TAMPA, Fla. - Responding to calls for more police accountability that have been the source of protests in the streets this summer, Tampa Mayor Jane Castor announced some proposed “enhancements” to the city’s Citizen’s Review Board (CRB) on Thursday, an agency that has been accused by critics of being toothless since its creation in 2015. They include:
What You Need To Know
- Interview panel will consist of active, retired officers and CRB members
- CRB will issue a public feedback survey every 3 years
- Proposals have to be approved by City Council
- More Hillsborough County headlines
Allowing the CRB to review cases after they’re closed, but before they go through the disciplinary process – currently the CRB only has the ability to review cases after they’ve gone through both the entire investigative and disciplinary process.
The TPD has been accused of not having enough police officers of color in their department. There will now be a newly formed TPD interview panel, consisting of active and retired TPD officers along with CRB members.
CRB members will also join a panel of active and retired TPD officers on a new panel to review the hiring process.
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The CRB will review monthly notifications from the complaint tracking systems to see a list of new complaints and the status of pending investigations. The CRB coordinator and the CRB chair should also review complaints on a weekly basis thru a separate email chain.
The CRB will issue out a public feedback survey every three years regarding the police department’s policies and procedures.
Add two new members to the CRB: A member from the NAACP, and a criminology professor from either USF or the University of Tampa. However, anyone who has been arrested by the TPD or is currently suing the department will not be eligible to serve. “It’s important that this board remain unbiased to prevent personal prejudice from interfering with policy reviews,” the mayor said at a press conference aired on the city’s Facebook page.
There will be a new CRB website, and the board meetings will be held throughout the city.
The proposals need to be approved by the Tampa City Council.
Councilman Orlando Gudes, a former Tampa Police officer who made the motion last month for the city to consider restructuring the Citizen’s Review Board to give it more power, said he’s generally supportive of the Castor’s proposals.
“Times have changed. Policing has changed, and we have to make sure that we’re advocating for the people,” he said.
However Gudes, who is recovering from COVID-19, said he was surprised to hear from the city council attorney that the mayor was holding a press conference to announce her proposed changes. He believed she should have addressed the council first, and says he looks forward when the council meets up next to discuss the proposed changes.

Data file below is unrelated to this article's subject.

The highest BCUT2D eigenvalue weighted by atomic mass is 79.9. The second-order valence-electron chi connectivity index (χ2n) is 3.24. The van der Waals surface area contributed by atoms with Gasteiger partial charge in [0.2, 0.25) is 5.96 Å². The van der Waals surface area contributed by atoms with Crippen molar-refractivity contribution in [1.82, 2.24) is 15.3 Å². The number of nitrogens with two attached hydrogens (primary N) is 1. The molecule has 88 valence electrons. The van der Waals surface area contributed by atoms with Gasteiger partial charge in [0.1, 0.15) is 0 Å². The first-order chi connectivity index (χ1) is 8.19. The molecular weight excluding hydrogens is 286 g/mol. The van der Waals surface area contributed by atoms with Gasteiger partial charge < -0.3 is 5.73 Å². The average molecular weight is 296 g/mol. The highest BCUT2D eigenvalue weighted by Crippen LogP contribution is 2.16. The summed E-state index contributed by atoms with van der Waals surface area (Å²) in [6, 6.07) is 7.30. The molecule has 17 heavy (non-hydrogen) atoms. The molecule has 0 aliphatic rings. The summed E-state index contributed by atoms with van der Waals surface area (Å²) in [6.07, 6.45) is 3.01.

Other councilmembers were also generally supportive.
“I appreciate the mayor opening the door to the discussion and look forward to hearing from the other council members and what they think, along with any other ideas they may propose,” said Council Chair Guido Maniscalso in a text “This is the first step of many in implementing new, improved, and legitimate policy reforms and creating better transparency.”
“This is going to add another layer of transparency,” said Councilman Joe Citro, who added that he hopes Hillsborough NAACP President Yvette Lewis is selected to serve on the CRB.
“The Mayor has taken a good first step in addressing this important issue that was created in a flawed and unnecessarily divisive process five years ago,” wrote Councilman Bill Carlson in a text. “I look forward to hearing community feedback and making changes accordingly with my colleagues on City Council.”
The CRB was created by former Mayor Bob Buckhorn in the aftermath of the “Biking While Black,” report published by the Tampa Bay Times in 2015 that reported that black bicyclists in Tampa were disproportionately cited for citations. It ultimately led to the U.S. Dept. of Justice reviewing the policy.
The group that pushed for the CRB in 2015, Tampa for Justice, released a statement that called Castor’s announcement a “handful of modest improvements while neglecting to address several key demands from the community.”
“As long as the mayor, a former police chief, controls who is appointed, the Citizen Review Board will continue to be a sham and not function as intended: to provide credible and independent overview to the Tampa Police Department,” said Kelly Benjamin, the founding member of Tampa Bay Justice.
The mayor’s announcement came on a day when the city council was scheduled to discuss several issues regarding the TPD, including hearing a report from the administration on the privacy rules related to the department’s social media policies.
That became an issue after the department included a woman’s personal information on its YouTube page. That happened after she distributed a video that showed a gun being pointed at her by an officer. The officer was investigating a report that the car she was driving in had been stolen, and Police Chief Brian Dugan said he was following proper procedures.
The public meeting was cancelled due to the increase of COVID-19 infections in the city, and it appears that upcoming council meetings will return to being virtual.